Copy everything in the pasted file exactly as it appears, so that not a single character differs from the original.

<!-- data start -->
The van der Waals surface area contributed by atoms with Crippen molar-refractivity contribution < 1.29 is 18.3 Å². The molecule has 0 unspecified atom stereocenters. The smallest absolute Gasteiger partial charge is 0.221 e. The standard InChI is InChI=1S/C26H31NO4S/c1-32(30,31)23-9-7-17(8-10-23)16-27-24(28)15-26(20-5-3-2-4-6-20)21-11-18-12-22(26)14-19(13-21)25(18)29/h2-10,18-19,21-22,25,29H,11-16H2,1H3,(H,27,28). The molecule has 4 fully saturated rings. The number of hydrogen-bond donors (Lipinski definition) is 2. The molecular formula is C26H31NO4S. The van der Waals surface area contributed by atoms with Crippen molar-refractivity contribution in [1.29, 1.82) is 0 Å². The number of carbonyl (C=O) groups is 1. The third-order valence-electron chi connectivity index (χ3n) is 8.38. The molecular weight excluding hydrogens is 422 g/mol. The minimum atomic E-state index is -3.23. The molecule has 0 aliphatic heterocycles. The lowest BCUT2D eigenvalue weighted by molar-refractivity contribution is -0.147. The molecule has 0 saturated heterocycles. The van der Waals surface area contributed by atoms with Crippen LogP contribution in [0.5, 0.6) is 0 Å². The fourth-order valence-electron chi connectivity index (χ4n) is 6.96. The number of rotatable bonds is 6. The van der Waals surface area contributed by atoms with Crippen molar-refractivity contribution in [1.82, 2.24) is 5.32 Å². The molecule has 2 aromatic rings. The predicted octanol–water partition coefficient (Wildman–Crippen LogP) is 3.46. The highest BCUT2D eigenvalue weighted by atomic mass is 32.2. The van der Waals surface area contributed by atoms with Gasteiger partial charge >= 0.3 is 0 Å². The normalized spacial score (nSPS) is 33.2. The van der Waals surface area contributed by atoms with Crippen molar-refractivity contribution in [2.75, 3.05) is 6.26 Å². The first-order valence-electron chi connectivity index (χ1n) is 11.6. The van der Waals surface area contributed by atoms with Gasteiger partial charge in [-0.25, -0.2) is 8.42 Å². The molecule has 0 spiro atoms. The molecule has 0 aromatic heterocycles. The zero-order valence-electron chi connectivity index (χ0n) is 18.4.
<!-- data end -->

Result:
The van der Waals surface area contributed by atoms with Crippen molar-refractivity contribution < 1.29 is 18.3 Å². The molecule has 0 unspecified atom stereocenters. The smallest absolute Gasteiger partial charge is 0.221 e. The standard InChI is InChI=1S/C26H31NO4S/c1-32(30,31)23-9-7-17(8-10-23)16-27-24(28)15-26(20-5-3-2-4-6-20)21-11-18-12-22(26)14-19(13-21)25(18)29/h2-10,18-19,21-22,25,29H,11-16H2,1H3,(H,27,28). The molecule has 4 fully saturated rings. The number of hydrogen-bond donors (Lipinski definition) is 2. The molecular formula is C26H31NO4S. The van der Waals surface area contributed by atoms with Crippen molar-refractivity contribution in [1.29, 1.82) is 0 Å². The number of carbonyl (C=O) groups is 1. The third-order valence-electron chi connectivity index (χ3n) is 8.38. The molecular weight excluding hydrogens is 422 g/mol. The minimum atomic E-state index is -3.23. The molecule has 0 aliphatic heterocycles. The lowest BCUT2D eigenvalue weighted by molar-refractivity contribution is -0.147. The molecule has 0 saturated heterocycles. The van der Waals surface area contributed by atoms with Crippen LogP contribution in [0.5, 0.6) is 0 Å². The fourth-order valence-electron chi connectivity index (χ4n) is 6.96. The number of rotatable bonds is 6. The van der Waals surface area contributed by atoms with Crippen molar-refractivity contribution in [1.82, 2.24) is 5.32 Å². The molecule has 2 aromatic rings. The predicted octanol–water partition coefficient (Wildman–Crippen LogP) is 3.46. The highest BCUT2D eigenvalue weighted by atomic mass is 32.2. The van der Waals surface area contributed by atoms with Gasteiger partial charge >= 0.3 is 0 Å². The normalized spacial score (nSPS) is 33.2. The van der Waals surface area contributed by atoms with Crippen molar-refractivity contribution in [2.75, 3.05) is 6.26 Å². The first-order valence-electron chi connectivity index (χ1n) is 11.6. The van der Waals surface area contributed by atoms with Gasteiger partial charge in [-0.25, -0.2) is 8.42 Å². The molecule has 0 spiro atoms. The molecule has 0 aromatic heterocycles. The zero-order valence-electron chi connectivity index (χ0n) is 18.4.